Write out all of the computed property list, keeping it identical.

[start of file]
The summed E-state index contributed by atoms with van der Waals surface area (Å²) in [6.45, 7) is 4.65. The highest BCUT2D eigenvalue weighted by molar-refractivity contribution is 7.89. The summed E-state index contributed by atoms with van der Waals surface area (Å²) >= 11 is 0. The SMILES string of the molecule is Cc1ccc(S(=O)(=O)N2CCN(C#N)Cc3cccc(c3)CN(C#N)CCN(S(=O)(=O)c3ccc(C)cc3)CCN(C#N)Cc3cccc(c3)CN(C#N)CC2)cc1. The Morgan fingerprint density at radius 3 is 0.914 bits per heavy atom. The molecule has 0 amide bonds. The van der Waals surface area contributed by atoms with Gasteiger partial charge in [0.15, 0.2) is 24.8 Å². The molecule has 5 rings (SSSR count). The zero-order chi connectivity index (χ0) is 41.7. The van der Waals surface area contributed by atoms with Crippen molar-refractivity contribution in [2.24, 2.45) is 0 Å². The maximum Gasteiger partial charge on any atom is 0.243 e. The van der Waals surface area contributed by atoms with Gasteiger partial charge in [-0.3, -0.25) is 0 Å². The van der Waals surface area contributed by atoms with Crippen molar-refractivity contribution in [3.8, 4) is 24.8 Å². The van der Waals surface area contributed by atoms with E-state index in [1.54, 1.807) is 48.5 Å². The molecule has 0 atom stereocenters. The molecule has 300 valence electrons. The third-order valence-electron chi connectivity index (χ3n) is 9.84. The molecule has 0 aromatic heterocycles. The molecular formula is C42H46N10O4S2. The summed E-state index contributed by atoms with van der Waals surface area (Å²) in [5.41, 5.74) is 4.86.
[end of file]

The summed E-state index contributed by atoms with van der Waals surface area (Å²) in [6.45, 7) is 4.65. The highest BCUT2D eigenvalue weighted by molar-refractivity contribution is 7.89. The summed E-state index contributed by atoms with van der Waals surface area (Å²) >= 11 is 0. The SMILES string of the molecule is Cc1ccc(S(=O)(=O)N2CCN(C#N)Cc3cccc(c3)CN(C#N)CCN(S(=O)(=O)c3ccc(C)cc3)CCN(C#N)Cc3cccc(c3)CN(C#N)CC2)cc1. The Morgan fingerprint density at radius 3 is 0.914 bits per heavy atom. The molecule has 0 amide bonds. The van der Waals surface area contributed by atoms with Gasteiger partial charge in [0.15, 0.2) is 24.8 Å². The molecule has 5 rings (SSSR count). The zero-order chi connectivity index (χ0) is 41.7. The van der Waals surface area contributed by atoms with Crippen molar-refractivity contribution in [2.24, 2.45) is 0 Å². The maximum Gasteiger partial charge on any atom is 0.243 e. The van der Waals surface area contributed by atoms with Gasteiger partial charge in [-0.3, -0.25) is 0 Å². The van der Waals surface area contributed by atoms with Crippen molar-refractivity contribution in [3.8, 4) is 24.8 Å². The van der Waals surface area contributed by atoms with E-state index in [1.54, 1.807) is 48.5 Å². The molecule has 0 atom stereocenters. The molecule has 300 valence electrons. The third-order valence-electron chi connectivity index (χ3n) is 9.84. The molecule has 0 aromatic heterocycles. The molecular formula is C42H46N10O4S2. The summed E-state index contributed by atoms with van der Waals surface area (Å²) in [5.41, 5.74) is 4.86.